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It’s snow time!

As I type, I watch the beautiful snowflakes fall like icing sugar, dusting the view from the front of the house. Wind catches it, causing it to blow here and there before finally landing on the pure white ground. The car is covered in what looks like rolled icing. I love sugar – can you tell?

Snow never happens in rural Devon. Not like it does in rural Norfolk. I miss the snow days which kept me off school. I have memories of attempting to build an igloo as I snuck into the abandoned school playing field with friends – we shouldn’t have been there but it was like a winter wonderland! Here in Devon, snow is a big deal. My husband hasn’t seen snow like it since he was 6 or 7! We were debating together what heavy snowfall actually looks like. He was appreciating the snow as it was, whilst I was longing for bigger flakes!

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Maybe Joel has the right idea – appreciating it for what it is in its time. The first few flakes that I spotted filled me with excitement and anticipation. The beauty of each unique snowflake was precious and even more now that I hardly ever see that beautiful sight that I grew up with and took for granted.


Given the right conditions, snow can settle as layers and layers of individual snowflakes compacted together.

When snow melts, it somehow loses its beauty and gives way to slush. It mixes with the dirt and is no longer pure white, but shades of brown and grey.

Eventually it disappears completely. Can we appreciate it in its time?

People view snow differently. Whilst some love to go outside, build snowmen, make snow angels and have snowball fights, others long for it just to melt away, seeing it as an inconvenience or a hazard. Some are living in it – the snow doesn’t stop for the homeless, but will we stop for them?

In the UK we are not used to a lot of snow. It’s like the country grinds to a halt. Everything slows down or stops. We are forced to assess our safety as weather forecasters let us know what we can expect. Stopping from the busyness and normal. Stopping from the ‘business as usual’. Maybe it’s a good thing to stop and take stock of the things we would rather avoid.

Rather than passing a rough sleeper, maybe we could do all we can to help them. Rather than staying indoors, are we aware of someone who is unable to venture outside – perhaps an elderly neighbour, a carer looking after their disabled son or daughter or someone who is feeling lonely and the snow reinforces the sense of loneliness and isolation?


Stopping to take stock of what is important in life is necessary, but I wonder in our instant, media-saturated society if we ever are brave enough to do that. Are we afraid what we will find if we stop for long enough?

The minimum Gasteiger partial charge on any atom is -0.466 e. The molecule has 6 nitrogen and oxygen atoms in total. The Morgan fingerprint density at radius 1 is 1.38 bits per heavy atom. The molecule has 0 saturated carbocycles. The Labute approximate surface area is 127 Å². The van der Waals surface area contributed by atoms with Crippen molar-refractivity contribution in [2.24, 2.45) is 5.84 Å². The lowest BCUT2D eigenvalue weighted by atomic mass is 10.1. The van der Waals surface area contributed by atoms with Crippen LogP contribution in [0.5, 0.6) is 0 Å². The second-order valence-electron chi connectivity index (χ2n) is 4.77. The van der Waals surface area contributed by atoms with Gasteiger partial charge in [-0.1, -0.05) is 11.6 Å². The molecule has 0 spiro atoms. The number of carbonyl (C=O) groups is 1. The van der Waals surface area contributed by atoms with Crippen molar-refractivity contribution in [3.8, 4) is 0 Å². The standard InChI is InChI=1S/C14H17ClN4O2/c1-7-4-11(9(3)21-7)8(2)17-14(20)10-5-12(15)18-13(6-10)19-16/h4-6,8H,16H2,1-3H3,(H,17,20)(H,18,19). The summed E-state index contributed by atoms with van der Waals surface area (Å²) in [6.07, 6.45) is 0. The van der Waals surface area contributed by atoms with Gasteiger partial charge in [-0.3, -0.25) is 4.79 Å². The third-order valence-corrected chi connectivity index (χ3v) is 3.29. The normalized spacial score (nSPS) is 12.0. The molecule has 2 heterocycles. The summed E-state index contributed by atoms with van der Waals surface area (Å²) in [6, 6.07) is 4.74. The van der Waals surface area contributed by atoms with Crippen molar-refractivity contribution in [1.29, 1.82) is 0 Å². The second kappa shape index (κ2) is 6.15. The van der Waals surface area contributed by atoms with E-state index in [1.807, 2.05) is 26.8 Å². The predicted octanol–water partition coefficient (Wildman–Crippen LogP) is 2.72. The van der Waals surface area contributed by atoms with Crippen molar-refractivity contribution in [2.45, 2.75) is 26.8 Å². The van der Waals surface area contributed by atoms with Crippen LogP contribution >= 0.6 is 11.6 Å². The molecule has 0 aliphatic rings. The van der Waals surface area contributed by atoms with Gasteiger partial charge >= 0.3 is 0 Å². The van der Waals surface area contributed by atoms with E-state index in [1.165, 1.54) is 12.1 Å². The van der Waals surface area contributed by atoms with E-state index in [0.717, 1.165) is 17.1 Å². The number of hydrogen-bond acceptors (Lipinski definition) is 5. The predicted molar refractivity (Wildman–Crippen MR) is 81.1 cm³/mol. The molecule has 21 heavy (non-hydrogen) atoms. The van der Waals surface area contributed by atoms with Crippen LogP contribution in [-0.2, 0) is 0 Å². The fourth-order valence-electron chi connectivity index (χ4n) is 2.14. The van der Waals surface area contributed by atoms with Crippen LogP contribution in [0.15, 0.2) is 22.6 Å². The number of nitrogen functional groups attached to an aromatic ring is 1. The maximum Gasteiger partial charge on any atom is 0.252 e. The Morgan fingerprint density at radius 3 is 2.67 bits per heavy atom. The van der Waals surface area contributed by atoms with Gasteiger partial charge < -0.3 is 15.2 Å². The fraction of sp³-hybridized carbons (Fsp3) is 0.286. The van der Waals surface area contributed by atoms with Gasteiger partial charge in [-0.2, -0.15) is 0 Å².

One of the things that is often overlooked, ignored or laughed at is sin. Sin is what separates us from God. It’s something that is in our nature. It’s not about good deeds and bad deeds – all of us have fallen short from God’s standards. No one can possibly meet the standards of God because He is holy. Except Jesus Christ. Jesus is described as a sacrificial lamb without spot or blemish (1 Peter 1:19). He lived a perfect life and paid the price of our sin.

As I look at the clean, crisp snow, I am reminded to stop and remember the price that Christ paid for my sin and the sin of the world.

Although our sins make us like the gritty, dirty, messy slush, Jesus has made us appear like snow before the Father in heaven. Because of what Jesus did for us on the cross, our sins have been forgiven.

This is my prayer – Psalm 51:1-13 – I pray that you will stop and reflect on this today:

Be gracious to me, God,
according to your faithful love;
according to your abundant compassion,
blot out my rebellion.
Completely wash away my guilt
and cleanse me from my sin.
For I am conscious of my rebellion,
and my sin is always before me.
Against you—you alone—I have sinned
and done this evil in your sight.
So you are right when you pass sentence;
you are blameless when you judge.
Indeed, I was guilty when I was born;
I was sinful when my mother conceived me.

Surely you desire integrity in the inner self,
and you teach me wisdom deep within.
Purify me with hyssop, and I will be clean;
wash me, and I will be whiter than snow.
Let me hear joy and gladness;
let the bones you have crushed rejoice.
Turn your face away from my sins
and blot out all my guilt.

God, create a clean heart for me
and renew a steadfast spirit within me.
Do not banish me from your presence
or take your Holy Spirit from me.
Restore the joy of your salvation to me,
and sustain me by giving me a willing spirit.
Then I will teach the rebellious your ways,
and sinners will return to you.